Imidacloprid is a great tool for treating trees since it is effective for up to seven years following application and is relatively inexpensive. However, it is relatively slow-acting and can take up to a year to become fully effective in the canopy. While it is active in the tree, the tree’s HWA infestation will die, and HWA will be prevented from re-colonizing the treated tree, as individuals will die as they begin to feed.
Imidacloprid is a systemic insecticide, meaning that it works within the tree to fight off infestation. Imidacloprid is in a class of insecticides known as neonicotinoids. “Neonics” are often in the news since they are associated with increased risk to pollinating insects such as bees. Application for hemlock woolly adelgid, however, is a relatively safe context for Imidacloprid use since hemlock trees are wind-pollinated and bees do not rely on them as a food source.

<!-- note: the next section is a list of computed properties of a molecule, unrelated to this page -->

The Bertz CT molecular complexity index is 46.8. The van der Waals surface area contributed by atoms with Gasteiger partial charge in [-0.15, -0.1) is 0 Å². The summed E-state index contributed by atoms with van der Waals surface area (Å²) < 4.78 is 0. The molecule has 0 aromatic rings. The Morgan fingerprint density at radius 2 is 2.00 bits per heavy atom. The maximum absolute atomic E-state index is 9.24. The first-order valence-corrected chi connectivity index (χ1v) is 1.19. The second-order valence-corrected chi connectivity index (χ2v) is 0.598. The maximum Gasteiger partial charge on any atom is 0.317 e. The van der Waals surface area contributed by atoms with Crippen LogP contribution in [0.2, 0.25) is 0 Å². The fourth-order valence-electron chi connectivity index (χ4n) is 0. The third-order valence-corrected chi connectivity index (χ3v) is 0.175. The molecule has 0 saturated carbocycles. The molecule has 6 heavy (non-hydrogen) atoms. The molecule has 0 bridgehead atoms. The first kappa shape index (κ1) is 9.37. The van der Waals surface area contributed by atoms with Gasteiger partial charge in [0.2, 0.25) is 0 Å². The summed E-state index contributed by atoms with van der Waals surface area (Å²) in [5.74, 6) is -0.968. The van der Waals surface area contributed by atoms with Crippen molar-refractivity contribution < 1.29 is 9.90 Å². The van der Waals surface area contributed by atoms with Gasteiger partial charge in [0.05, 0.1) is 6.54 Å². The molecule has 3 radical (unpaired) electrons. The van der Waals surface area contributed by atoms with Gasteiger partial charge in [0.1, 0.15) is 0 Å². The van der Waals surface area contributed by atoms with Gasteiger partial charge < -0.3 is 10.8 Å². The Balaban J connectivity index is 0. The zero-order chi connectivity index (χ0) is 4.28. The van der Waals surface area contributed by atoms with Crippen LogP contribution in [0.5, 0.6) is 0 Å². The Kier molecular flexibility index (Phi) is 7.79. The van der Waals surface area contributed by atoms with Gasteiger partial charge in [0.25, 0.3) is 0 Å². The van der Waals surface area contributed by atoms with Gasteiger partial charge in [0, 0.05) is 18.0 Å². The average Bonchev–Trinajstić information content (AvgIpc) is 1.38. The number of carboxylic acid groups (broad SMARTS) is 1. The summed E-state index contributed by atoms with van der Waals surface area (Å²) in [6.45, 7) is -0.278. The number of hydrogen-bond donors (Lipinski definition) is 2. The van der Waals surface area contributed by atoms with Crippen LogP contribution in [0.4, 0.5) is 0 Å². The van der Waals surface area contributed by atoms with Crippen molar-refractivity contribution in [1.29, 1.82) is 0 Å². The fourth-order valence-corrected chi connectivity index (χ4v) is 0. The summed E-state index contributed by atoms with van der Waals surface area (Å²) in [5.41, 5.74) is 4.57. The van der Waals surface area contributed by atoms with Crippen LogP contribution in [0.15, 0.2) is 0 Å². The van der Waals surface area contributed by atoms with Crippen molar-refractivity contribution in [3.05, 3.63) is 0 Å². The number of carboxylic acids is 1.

The resources below are available for more information about Imidacloprid and the risks associated with its use.
Risk Assessment of Imidacloprid Use in Forest Settings on the Aquatic Macroinvertebrate Community
Elizabeth Benton, et. al. 2017
Optimized Dosage for Hemlock Woolly Adelgid Control in Hemlock Trees
Elizabeth P. Benton, Richard S. Cowles
“Hemlock Woolly Adelgid Management and the Ecosystem Risk of Insecticides”
Presentation by Dr. Elizabeth Benton, University of Georgia (as seen on Cornell University’s ForestConnect webinar series)
Join Dr. Elizabeth Benton, whose research on pesticide treatments for HWA has refined the management guidelines for treating large trees and assessed impacts to aquatic organisms. She will discuss recommendations for Imidacloprid applications, and share her research on the ecological risk associated with its use. Responsible Imidacloprid use results in minimal risks to forest streams, while preserving hemlock forests.
“Neonicotinoids, Bees, and Urban Trees: The Controversy Defined”
Dr. Richard Cowles, Connecticut Agricultural Experiment Station
Urban Forestry Today, hosted by Cooperative Extension of New Hampshire, produced this presentation on the hazards and appropriate uses of neonicitinoids in landscapes and natural areas.